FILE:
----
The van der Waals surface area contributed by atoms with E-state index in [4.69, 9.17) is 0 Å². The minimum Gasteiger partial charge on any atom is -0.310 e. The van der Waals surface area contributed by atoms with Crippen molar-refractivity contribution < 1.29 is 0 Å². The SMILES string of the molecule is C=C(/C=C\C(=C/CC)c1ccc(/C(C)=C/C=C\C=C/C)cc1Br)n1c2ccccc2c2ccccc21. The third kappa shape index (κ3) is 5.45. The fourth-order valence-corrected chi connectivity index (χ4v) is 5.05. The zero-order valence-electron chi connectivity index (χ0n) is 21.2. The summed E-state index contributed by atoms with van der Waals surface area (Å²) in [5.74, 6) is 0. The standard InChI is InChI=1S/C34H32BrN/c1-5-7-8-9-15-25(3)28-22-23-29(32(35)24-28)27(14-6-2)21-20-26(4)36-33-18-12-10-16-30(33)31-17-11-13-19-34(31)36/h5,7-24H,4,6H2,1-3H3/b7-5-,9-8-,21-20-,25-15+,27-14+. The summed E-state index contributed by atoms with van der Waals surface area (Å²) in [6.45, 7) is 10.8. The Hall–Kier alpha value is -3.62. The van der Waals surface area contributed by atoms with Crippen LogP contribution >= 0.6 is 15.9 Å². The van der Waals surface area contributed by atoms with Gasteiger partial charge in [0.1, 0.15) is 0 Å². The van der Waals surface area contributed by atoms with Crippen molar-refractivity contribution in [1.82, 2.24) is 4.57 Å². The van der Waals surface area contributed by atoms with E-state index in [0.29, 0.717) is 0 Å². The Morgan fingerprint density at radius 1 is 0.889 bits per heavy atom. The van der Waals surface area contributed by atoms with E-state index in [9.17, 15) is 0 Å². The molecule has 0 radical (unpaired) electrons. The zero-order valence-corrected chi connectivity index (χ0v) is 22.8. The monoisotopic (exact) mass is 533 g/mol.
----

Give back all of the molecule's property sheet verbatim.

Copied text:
The van der Waals surface area contributed by atoms with E-state index in [4.69, 9.17) is 0 Å². The minimum Gasteiger partial charge on any atom is -0.310 e. The van der Waals surface area contributed by atoms with Crippen molar-refractivity contribution < 1.29 is 0 Å². The SMILES string of the molecule is C=C(/C=C\C(=C/CC)c1ccc(/C(C)=C/C=C\C=C/C)cc1Br)n1c2ccccc2c2ccccc21. The third kappa shape index (κ3) is 5.45. The fourth-order valence-corrected chi connectivity index (χ4v) is 5.05. The zero-order valence-electron chi connectivity index (χ0n) is 21.2. The summed E-state index contributed by atoms with van der Waals surface area (Å²) in [5.74, 6) is 0. The standard InChI is InChI=1S/C34H32BrN/c1-5-7-8-9-15-25(3)28-22-23-29(32(35)24-28)27(14-6-2)21-20-26(4)36-33-18-12-10-16-30(33)31-17-11-13-19-34(31)36/h5,7-24H,4,6H2,1-3H3/b7-5-,9-8-,21-20-,25-15+,27-14+. The summed E-state index contributed by atoms with van der Waals surface area (Å²) in [6.45, 7) is 10.8. The Hall–Kier alpha value is -3.62. The van der Waals surface area contributed by atoms with Crippen LogP contribution >= 0.6 is 15.9 Å². The van der Waals surface area contributed by atoms with Gasteiger partial charge in [0.1, 0.15) is 0 Å². The van der Waals surface area contributed by atoms with Crippen molar-refractivity contribution in [1.82, 2.24) is 4.57 Å². The van der Waals surface area contributed by atoms with E-state index in [0.29, 0.717) is 0 Å². The Morgan fingerprint density at radius 1 is 0.889 bits per heavy atom. The van der Waals surface area contributed by atoms with E-state index in [9.17, 15) is 0 Å². The molecule has 0 radical (unpaired) electrons. The zero-order valence-corrected chi connectivity index (χ0v) is 22.8. The monoisotopic (exact) mass is 533 g/mol.